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Tuesday, January 26, 2010

Nifty Notebooks

I have always been a sucker for nifty notebooks. Ever since I was a little kid and received my first diary for Christmas in 1954, I was hooked. It was a little green pocket-sized diary and memo where seven days of my life could be chronicled on each double page spread.

The diary was for year 1955, I was ten years old and ready to become a journalist. According to my personal information, I began the year standing 4 feet 6 inches tall and weighing in at a strapping 67 pounds. The cash summary page near the back showed that I began the year with $1.04 cash on hand; I apparently went on a spending binge as my cash resources had been depleted to zero before February.

The longest week in 1954 was that week from Christmas to New Years Day when I was a kid and itching to write something in my new nifty notebook. The week crawled along while I read every information page several times. The little book includes Postal Rates; in 1955 you could send a first class letter coast to coast for three cents. It lists time zones and moon phases. Facts about the world, continents and climate. Weights and Measures. Distances between cities. Average weight for males and females and several pages on how to save a life.

I sharpened up my pencil and waited for the evening of January 1, 1955 to roll around. When it finally came, these are my words to describe that day: "We went out home and cleaned the house. Went to Granddad's and had a oyster supper. Butch stayed all night last night and tonight." Those words filled the allotted space and were printed neatly. "Out home" refers to the home of my boyhood on the Niobrara - the old house we cleaned still stands today and hasn't been lived in since we moved to Ainsworth, Nebraska a few months prior to my entry. "Granddad's" referred to my Emry grandparents. "Butch" was once the nickname of my cousin, the fellow who grew up to become Dr. Melvin Campbell, MD.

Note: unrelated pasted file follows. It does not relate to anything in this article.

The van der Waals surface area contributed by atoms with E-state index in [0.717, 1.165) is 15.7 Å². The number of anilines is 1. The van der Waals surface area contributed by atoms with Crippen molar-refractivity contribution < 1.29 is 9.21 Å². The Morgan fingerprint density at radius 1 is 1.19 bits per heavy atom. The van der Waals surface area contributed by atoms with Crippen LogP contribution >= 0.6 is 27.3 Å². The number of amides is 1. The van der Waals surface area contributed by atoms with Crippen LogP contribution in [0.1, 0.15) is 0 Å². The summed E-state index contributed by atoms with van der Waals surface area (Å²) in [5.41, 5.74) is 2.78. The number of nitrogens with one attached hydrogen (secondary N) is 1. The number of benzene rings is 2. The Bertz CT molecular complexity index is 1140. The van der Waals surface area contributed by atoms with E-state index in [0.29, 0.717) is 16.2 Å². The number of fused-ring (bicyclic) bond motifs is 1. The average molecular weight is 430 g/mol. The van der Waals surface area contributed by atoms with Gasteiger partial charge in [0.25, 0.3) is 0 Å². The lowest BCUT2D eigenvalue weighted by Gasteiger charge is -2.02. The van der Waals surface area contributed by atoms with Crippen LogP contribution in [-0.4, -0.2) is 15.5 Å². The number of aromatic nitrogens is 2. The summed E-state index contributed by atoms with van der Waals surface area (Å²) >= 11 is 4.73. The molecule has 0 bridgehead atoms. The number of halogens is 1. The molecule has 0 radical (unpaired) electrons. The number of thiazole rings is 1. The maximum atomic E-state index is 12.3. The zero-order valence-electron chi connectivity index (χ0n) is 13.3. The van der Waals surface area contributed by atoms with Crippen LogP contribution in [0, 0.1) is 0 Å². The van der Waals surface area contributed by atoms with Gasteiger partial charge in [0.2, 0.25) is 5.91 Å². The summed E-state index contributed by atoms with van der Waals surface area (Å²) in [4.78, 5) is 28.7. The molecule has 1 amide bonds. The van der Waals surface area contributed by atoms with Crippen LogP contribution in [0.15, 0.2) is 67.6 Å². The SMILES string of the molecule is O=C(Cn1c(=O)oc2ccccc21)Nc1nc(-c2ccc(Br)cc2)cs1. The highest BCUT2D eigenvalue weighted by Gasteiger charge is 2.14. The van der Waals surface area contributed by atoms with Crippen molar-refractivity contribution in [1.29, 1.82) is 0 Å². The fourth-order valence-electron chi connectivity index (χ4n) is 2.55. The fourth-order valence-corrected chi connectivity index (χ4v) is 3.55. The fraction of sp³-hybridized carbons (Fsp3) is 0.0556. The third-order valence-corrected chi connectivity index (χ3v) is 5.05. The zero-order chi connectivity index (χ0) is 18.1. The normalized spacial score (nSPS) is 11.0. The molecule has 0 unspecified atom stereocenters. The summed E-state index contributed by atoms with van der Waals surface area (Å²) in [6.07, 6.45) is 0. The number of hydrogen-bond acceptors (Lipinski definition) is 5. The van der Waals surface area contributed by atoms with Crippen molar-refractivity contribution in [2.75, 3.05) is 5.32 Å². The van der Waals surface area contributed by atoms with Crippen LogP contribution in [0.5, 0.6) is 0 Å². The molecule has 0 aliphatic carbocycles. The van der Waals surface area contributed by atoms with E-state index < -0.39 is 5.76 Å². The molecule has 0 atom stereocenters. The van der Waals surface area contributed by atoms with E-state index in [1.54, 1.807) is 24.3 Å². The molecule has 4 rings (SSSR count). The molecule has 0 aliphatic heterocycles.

My entries continued daily for a couple of months. Then, although, I was still disciplined to fill the squares, I did so with much larger print. By April my enthusiasm was waning. The last entry for 1955 was on Monday the 4th of April when my entry simply stated: "Another school day. Really chilly."

My parents never gave up on me. A couple of years later I received a five-year diary that was much smaller than the one-year diary multiplied by five. Apparently I had decided early in the first year that there was no point chronicling my days in short phrases to fit even tinier spaces. Over fifty years later, the five-year diary is still substantially empty.

That didn't dampen my enthusiasm for nifty notebooks. I enjoyed the concept; I simply didn't like the confined spaces. When I was in high school and began to work for Morris Skinner and the American Museum of Natural History, I coveted his diaries and notebooks. His diaries had one page set aside for each day. His black, leather-bound, record books were filled with lined pages with no preprinted confinements. "What nifty notebooks", I thought. I inquired as to where I might get ones like his.

The one-year diaries were rather easy to find; I may have purchased mine in Ainsworth. The record books, however, were too exotic and wonderful to be found in Ainsworth, where merchants' shelf space was needed for essentials and not luxuries. Morris told me that he bought his in a store in Lincoln, Nebraska - on O Street if my memory serves me. He gave me the address of the Lincoln store; I quickly sent off for two nifty notebooks - a 4" x 7" and a 5 1/2" x 9" Record Book each with 180 lined pages.

I filled those books with important stuff like addresses; my budget and expenditures; the list of all US Savings Bonds that I had begun to buy and other financial records. My Private Pilot flying log was too restrictive to record my adventures in the wild blue yonder. I amplified each flight in these nifty notebooks including my first solo on 29 Oct 1965. "Soloed! Did 3 touch and gos. Rare experience!" is how I described those short fifteen minutes while my instructor, China Henderson, stood by the end of the Fort Collins, Colorado runway holding his breath. A few years later it amplified my USAF flying log and chronicled my combat experience in Vietnam including the names of my fallen comrades.